Slot receivers are the second wide receiver in most NFL formations. They typically line up pre-snap between the last man on the line of scrimmage (usually a tight end or offensive tackle) and the outside receiver.
They’re usually shorter and stockier than outside wide receivers, but they can still be effective. They’re also tougher and faster than other wide receivers, able to absorb contact in the middle of the field and blow past incoming defenders.
These receivers are used on passing plays and run plays that require them to be a blocker for the ball carrier, such as sweeps and slant runs. Their ability to be a part of any type of play makes them a valuable asset for the offense.
The slot was invented by Al Davis when he was head coach of the Oakland Raiders in 1963. He wanted the slot receivers to have a lot of speed, great hands and be precise with their routes and timing.
He also wanted them to have a good feel for the game, and to be able to adjust to different conditions. He was successful with this strategy and his receivers became known as the slot.
Slot receivers aren’t just a position in the NFL; they’re also an important element of college football and even high school games. They’re often used as a blocker on running plays, which helps the defense avoid big hits that would otherwise hurt the player and make the play less likely to be successful.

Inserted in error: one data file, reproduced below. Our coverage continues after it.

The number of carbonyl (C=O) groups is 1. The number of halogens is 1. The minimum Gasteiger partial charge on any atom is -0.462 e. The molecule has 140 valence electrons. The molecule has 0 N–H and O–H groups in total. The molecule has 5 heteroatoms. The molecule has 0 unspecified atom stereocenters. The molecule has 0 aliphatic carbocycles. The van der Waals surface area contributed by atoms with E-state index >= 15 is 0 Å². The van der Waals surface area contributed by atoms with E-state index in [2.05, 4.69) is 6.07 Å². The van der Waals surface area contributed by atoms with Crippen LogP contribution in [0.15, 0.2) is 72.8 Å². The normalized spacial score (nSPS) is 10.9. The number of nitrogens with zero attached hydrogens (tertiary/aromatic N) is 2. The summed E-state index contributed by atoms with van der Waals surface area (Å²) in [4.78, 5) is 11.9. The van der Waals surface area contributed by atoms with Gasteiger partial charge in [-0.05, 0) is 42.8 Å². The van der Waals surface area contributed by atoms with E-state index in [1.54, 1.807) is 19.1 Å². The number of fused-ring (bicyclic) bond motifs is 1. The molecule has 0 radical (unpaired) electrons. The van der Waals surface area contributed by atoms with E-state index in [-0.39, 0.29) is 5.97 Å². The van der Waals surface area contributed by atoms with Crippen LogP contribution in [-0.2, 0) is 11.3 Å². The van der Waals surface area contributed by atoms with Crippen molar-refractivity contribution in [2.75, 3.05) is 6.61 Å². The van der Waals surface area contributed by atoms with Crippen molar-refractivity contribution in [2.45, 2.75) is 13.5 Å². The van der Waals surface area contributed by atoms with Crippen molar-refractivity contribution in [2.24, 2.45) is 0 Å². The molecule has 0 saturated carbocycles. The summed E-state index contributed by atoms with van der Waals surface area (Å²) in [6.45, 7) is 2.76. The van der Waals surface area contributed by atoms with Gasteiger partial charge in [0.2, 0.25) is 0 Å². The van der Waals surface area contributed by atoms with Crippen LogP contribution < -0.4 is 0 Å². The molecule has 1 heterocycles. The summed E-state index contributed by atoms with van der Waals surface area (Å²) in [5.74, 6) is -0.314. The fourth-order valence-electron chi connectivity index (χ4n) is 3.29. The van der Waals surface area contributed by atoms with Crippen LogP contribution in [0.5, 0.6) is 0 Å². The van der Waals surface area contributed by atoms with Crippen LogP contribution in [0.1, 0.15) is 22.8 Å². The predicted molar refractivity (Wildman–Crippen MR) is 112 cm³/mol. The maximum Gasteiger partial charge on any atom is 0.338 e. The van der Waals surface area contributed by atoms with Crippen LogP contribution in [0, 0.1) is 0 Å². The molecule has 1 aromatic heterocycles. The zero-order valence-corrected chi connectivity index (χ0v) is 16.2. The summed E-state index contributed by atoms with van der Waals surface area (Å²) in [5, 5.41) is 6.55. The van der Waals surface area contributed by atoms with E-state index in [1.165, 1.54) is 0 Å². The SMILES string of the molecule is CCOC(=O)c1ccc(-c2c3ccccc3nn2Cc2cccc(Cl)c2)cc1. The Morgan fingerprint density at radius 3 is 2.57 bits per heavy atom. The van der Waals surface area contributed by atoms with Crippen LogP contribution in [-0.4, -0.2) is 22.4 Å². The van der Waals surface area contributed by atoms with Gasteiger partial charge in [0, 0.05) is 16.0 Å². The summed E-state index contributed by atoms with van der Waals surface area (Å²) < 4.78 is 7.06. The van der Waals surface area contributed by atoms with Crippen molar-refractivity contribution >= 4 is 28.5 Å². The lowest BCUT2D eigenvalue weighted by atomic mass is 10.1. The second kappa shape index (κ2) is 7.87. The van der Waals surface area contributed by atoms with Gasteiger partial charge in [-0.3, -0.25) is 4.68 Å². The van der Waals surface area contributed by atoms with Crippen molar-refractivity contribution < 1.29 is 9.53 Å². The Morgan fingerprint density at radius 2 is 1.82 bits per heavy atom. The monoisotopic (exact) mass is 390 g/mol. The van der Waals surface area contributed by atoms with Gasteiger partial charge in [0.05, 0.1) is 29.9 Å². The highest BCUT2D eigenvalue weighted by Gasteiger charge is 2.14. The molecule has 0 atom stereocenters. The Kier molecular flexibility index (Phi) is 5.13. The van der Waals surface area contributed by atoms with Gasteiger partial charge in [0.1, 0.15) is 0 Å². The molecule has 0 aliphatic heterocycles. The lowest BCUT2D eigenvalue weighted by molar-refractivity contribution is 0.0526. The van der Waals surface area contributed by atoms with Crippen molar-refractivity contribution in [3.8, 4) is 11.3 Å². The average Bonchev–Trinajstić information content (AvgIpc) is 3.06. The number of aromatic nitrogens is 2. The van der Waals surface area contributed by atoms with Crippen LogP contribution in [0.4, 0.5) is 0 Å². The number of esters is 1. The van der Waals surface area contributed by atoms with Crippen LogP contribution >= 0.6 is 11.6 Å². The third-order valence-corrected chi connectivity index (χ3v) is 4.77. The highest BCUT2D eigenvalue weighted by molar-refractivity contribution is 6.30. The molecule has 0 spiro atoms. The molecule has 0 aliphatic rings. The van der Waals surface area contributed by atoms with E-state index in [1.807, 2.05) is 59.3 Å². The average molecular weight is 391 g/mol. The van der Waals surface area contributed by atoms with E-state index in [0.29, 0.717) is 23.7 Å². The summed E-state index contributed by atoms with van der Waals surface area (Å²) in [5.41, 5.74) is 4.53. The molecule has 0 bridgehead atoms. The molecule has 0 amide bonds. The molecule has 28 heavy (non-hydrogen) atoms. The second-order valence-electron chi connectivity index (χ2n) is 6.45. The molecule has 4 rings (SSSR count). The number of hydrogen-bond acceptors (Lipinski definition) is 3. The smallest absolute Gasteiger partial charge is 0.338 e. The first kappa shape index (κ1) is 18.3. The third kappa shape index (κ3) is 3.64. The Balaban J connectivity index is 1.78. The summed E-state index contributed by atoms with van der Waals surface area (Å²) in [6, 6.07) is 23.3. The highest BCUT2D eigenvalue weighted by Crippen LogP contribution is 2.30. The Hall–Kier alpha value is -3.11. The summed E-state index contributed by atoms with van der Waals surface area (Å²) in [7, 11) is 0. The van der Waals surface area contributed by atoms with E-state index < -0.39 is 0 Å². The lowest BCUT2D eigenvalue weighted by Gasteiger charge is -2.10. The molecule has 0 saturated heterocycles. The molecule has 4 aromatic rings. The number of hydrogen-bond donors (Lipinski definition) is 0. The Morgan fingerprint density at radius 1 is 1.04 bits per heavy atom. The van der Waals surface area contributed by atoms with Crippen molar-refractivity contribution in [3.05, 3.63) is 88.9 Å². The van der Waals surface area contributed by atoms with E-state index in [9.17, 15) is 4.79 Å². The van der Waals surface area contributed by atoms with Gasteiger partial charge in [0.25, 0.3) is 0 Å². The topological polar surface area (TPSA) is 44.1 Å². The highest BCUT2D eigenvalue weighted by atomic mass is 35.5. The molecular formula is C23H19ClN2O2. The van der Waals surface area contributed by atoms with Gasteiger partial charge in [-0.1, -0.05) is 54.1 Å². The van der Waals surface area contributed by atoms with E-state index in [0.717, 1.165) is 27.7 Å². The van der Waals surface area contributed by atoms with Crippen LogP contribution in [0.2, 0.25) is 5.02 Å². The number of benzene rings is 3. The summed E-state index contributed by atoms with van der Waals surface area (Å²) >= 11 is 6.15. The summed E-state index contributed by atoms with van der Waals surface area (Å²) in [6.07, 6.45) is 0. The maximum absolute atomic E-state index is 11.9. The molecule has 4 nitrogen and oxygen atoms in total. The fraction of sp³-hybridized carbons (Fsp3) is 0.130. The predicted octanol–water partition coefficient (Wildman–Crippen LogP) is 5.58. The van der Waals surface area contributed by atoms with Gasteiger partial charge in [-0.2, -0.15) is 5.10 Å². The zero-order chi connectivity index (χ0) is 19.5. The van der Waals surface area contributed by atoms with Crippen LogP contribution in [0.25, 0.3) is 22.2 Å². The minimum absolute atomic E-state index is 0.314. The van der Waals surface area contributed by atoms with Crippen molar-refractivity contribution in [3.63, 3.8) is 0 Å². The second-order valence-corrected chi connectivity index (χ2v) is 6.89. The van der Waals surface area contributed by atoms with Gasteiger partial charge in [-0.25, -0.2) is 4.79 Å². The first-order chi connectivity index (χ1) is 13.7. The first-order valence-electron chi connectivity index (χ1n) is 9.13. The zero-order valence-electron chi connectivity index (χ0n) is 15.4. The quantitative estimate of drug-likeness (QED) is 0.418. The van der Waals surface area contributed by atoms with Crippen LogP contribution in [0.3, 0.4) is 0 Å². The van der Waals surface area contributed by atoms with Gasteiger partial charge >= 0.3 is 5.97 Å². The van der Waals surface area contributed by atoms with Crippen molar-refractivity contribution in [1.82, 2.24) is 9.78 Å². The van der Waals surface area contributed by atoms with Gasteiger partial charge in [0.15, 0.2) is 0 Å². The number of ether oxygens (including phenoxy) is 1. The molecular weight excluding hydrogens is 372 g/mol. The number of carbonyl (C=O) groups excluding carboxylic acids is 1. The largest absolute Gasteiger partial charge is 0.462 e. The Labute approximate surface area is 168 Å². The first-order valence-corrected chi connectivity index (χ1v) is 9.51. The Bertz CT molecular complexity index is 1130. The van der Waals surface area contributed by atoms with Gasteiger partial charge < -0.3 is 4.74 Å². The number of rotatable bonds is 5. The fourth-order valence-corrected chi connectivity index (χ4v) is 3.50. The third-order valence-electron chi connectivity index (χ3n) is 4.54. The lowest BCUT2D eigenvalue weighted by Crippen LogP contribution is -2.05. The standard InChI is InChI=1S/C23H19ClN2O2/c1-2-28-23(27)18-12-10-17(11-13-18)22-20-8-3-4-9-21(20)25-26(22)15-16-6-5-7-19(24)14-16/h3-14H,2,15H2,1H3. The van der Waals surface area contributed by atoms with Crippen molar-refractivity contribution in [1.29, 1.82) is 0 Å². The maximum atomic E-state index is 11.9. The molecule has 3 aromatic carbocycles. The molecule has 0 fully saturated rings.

They are also useful as a decoy, which means they can help confuse the defense. They’re also important on passing plays, where they can create a mismatch for the defense and provide the quarterback with an extra target to throw to.
Players who have the skill and speed to be a slot receiver should expect to see a lot of playing time in an offense’s playbook, especially if they have a strong arm. In recent seasons, some teams have seen their slot receivers receive nearly 40 percent of the pass attempts on their team.
Some of the most successful slot receivers in the history of football are:
Julio Jones, Stefon Diggs, Odell Beckham Jr., and DeAndre Hopkins have all spent considerable amounts of time in the slot over the years. In fact, many of these players have more slot receptions than the number two and number one receivers on their team.
They’re also highly elusive and can pick up a ball from any angle on the field, which makes them a key component of a good offense.
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